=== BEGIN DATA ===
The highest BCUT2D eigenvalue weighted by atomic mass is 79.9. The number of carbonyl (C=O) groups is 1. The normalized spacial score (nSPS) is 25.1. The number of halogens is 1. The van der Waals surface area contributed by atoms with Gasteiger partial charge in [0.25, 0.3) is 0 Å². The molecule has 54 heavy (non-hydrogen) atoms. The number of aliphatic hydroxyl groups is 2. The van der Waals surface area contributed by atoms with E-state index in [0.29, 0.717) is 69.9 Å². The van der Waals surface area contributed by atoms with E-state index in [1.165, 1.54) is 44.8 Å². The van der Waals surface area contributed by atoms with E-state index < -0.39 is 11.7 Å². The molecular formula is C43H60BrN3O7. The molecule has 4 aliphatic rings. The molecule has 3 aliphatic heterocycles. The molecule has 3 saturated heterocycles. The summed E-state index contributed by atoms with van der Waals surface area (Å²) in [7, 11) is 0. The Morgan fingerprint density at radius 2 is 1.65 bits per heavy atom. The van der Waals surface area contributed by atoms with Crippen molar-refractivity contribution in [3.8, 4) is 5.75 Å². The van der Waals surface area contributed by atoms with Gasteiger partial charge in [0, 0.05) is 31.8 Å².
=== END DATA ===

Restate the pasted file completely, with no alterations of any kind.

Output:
The highest BCUT2D eigenvalue weighted by atomic mass is 79.9. The number of carbonyl (C=O) groups is 1. The normalized spacial score (nSPS) is 25.1. The number of halogens is 1. The van der Waals surface area contributed by atoms with Gasteiger partial charge in [0.25, 0.3) is 0 Å². The molecule has 54 heavy (non-hydrogen) atoms. The number of aliphatic hydroxyl groups is 2. The van der Waals surface area contributed by atoms with E-state index in [0.29, 0.717) is 69.9 Å². The van der Waals surface area contributed by atoms with E-state index in [1.165, 1.54) is 44.8 Å². The van der Waals surface area contributed by atoms with E-state index < -0.39 is 11.7 Å². The molecular formula is C43H60BrN3O7. The molecule has 4 aliphatic rings. The molecule has 3 aliphatic heterocycles. The molecule has 3 saturated heterocycles. The summed E-state index contributed by atoms with van der Waals surface area (Å²) in [7, 11) is 0. The Morgan fingerprint density at radius 2 is 1.65 bits per heavy atom. The van der Waals surface area contributed by atoms with Crippen molar-refractivity contribution in [3.8, 4) is 5.75 Å². The van der Waals surface area contributed by atoms with Gasteiger partial charge in [0, 0.05) is 31.8 Å².